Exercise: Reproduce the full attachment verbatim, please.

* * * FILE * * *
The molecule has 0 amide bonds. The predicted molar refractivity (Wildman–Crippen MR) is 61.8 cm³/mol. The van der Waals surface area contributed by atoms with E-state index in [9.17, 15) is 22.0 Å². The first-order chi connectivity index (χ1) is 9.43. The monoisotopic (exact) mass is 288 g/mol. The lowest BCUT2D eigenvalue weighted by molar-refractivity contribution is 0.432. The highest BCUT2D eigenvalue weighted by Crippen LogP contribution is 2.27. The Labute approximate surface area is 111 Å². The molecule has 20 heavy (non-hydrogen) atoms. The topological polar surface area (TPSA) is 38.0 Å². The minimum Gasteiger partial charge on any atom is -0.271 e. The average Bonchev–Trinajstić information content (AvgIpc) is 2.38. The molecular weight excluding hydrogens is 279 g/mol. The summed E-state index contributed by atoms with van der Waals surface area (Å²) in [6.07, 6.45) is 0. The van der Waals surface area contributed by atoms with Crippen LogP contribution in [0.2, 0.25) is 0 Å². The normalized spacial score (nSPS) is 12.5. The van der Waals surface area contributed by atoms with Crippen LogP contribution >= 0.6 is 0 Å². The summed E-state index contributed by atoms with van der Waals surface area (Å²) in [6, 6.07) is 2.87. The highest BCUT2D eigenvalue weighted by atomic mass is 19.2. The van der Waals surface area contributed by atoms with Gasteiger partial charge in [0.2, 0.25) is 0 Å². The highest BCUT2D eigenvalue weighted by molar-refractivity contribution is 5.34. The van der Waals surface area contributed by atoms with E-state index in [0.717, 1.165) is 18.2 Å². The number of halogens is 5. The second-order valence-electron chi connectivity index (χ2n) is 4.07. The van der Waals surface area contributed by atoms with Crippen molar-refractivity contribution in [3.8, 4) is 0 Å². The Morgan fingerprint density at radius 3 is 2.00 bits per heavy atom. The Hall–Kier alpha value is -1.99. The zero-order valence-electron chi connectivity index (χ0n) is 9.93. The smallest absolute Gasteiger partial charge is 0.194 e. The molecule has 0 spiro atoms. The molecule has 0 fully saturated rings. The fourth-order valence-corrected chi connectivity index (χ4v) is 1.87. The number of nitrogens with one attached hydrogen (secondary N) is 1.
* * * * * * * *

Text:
The molecule has 0 amide bonds. The predicted molar refractivity (Wildman–Crippen MR) is 61.8 cm³/mol. The van der Waals surface area contributed by atoms with E-state index in [9.17, 15) is 22.0 Å². The first-order chi connectivity index (χ1) is 9.43. The monoisotopic (exact) mass is 288 g/mol. The lowest BCUT2D eigenvalue weighted by molar-refractivity contribution is 0.432. The highest BCUT2D eigenvalue weighted by Crippen LogP contribution is 2.27. The Labute approximate surface area is 111 Å². The molecule has 20 heavy (non-hydrogen) atoms. The topological polar surface area (TPSA) is 38.0 Å². The minimum Gasteiger partial charge on any atom is -0.271 e. The average Bonchev–Trinajstić information content (AvgIpc) is 2.38. The molecular weight excluding hydrogens is 279 g/mol. The summed E-state index contributed by atoms with van der Waals surface area (Å²) in [6.07, 6.45) is 0. The van der Waals surface area contributed by atoms with Crippen LogP contribution in [0.2, 0.25) is 0 Å². The normalized spacial score (nSPS) is 12.5. The van der Waals surface area contributed by atoms with Crippen LogP contribution >= 0.6 is 0 Å². The summed E-state index contributed by atoms with van der Waals surface area (Å²) in [6, 6.07) is 2.87. The highest BCUT2D eigenvalue weighted by atomic mass is 19.2. The van der Waals surface area contributed by atoms with Gasteiger partial charge in [0.2, 0.25) is 0 Å². The highest BCUT2D eigenvalue weighted by molar-refractivity contribution is 5.34. The van der Waals surface area contributed by atoms with E-state index in [0.717, 1.165) is 18.2 Å². The number of halogens is 5. The second-order valence-electron chi connectivity index (χ2n) is 4.07. The van der Waals surface area contributed by atoms with Crippen molar-refractivity contribution in [3.8, 4) is 0 Å². The Morgan fingerprint density at radius 3 is 2.00 bits per heavy atom. The Hall–Kier alpha value is -1.99. The zero-order valence-electron chi connectivity index (χ0n) is 9.93. The smallest absolute Gasteiger partial charge is 0.194 e. The molecule has 0 spiro atoms. The molecule has 0 fully saturated rings. The fourth-order valence-corrected chi connectivity index (χ4v) is 1.87. The number of nitrogens with one attached hydrogen (secondary N) is 1.